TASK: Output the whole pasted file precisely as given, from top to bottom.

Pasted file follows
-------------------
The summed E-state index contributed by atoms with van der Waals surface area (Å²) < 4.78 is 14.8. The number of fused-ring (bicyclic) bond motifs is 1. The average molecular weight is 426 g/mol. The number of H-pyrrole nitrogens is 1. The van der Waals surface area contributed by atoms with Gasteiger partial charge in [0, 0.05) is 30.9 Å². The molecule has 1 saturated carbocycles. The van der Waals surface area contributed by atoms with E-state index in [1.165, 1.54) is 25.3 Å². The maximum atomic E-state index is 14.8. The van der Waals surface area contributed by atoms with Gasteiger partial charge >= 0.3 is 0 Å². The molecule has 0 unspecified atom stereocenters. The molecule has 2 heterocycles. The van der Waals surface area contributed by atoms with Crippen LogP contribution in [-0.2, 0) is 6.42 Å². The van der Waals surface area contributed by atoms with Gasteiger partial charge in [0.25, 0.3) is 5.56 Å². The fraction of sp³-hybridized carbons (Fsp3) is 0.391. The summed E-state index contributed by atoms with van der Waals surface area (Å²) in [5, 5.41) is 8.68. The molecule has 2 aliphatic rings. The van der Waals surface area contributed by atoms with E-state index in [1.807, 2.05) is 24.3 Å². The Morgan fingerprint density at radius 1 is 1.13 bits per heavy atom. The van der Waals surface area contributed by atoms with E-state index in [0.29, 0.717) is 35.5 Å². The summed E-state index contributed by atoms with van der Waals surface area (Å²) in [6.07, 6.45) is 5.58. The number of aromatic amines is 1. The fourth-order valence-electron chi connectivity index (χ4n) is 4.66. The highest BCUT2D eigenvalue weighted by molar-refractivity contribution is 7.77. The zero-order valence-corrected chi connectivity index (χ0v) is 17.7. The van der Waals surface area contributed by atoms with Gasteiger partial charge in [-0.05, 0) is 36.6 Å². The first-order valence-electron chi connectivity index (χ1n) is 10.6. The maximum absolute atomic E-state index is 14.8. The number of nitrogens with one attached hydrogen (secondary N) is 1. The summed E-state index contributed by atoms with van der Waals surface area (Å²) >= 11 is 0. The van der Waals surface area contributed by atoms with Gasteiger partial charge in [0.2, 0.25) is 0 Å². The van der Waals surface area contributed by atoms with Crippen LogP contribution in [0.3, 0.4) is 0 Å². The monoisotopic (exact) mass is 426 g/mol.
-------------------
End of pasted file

The summed E-state index contributed by atoms with van der Waals surface area (Å²) < 4.78 is 14.8. The number of fused-ring (bicyclic) bond motifs is 1. The average molecular weight is 426 g/mol. The number of H-pyrrole nitrogens is 1. The van der Waals surface area contributed by atoms with Gasteiger partial charge in [0, 0.05) is 30.9 Å². The molecule has 1 saturated carbocycles. The van der Waals surface area contributed by atoms with E-state index in [1.165, 1.54) is 25.3 Å². The maximum atomic E-state index is 14.8. The van der Waals surface area contributed by atoms with Gasteiger partial charge >= 0.3 is 0 Å². The molecule has 0 unspecified atom stereocenters. The molecule has 2 heterocycles. The van der Waals surface area contributed by atoms with Crippen LogP contribution in [-0.2, 0) is 6.42 Å². The van der Waals surface area contributed by atoms with Gasteiger partial charge in [0.25, 0.3) is 5.56 Å². The fraction of sp³-hybridized carbons (Fsp3) is 0.391. The summed E-state index contributed by atoms with van der Waals surface area (Å²) in [5, 5.41) is 8.68. The molecule has 2 aliphatic rings. The van der Waals surface area contributed by atoms with E-state index in [1.807, 2.05) is 24.3 Å². The Morgan fingerprint density at radius 1 is 1.13 bits per heavy atom. The van der Waals surface area contributed by atoms with E-state index in [0.29, 0.717) is 35.5 Å². The summed E-state index contributed by atoms with van der Waals surface area (Å²) in [6.07, 6.45) is 5.58. The number of aromatic amines is 1. The fourth-order valence-electron chi connectivity index (χ4n) is 4.66. The highest BCUT2D eigenvalue weighted by molar-refractivity contribution is 7.77. The zero-order valence-corrected chi connectivity index (χ0v) is 17.7. The van der Waals surface area contributed by atoms with Gasteiger partial charge in [-0.05, 0) is 36.6 Å². The first-order valence-electron chi connectivity index (χ1n) is 10.6. The maximum absolute atomic E-state index is 14.8. The number of nitrogens with one attached hydrogen (secondary N) is 1. The summed E-state index contributed by atoms with van der Waals surface area (Å²) >= 11 is 0. The van der Waals surface area contributed by atoms with Gasteiger partial charge in [0.2, 0.25) is 0 Å². The van der Waals surface area contributed by atoms with Crippen LogP contribution in [0.3, 0.4) is 0 Å². The monoisotopic (exact) mass is 426 g/mol.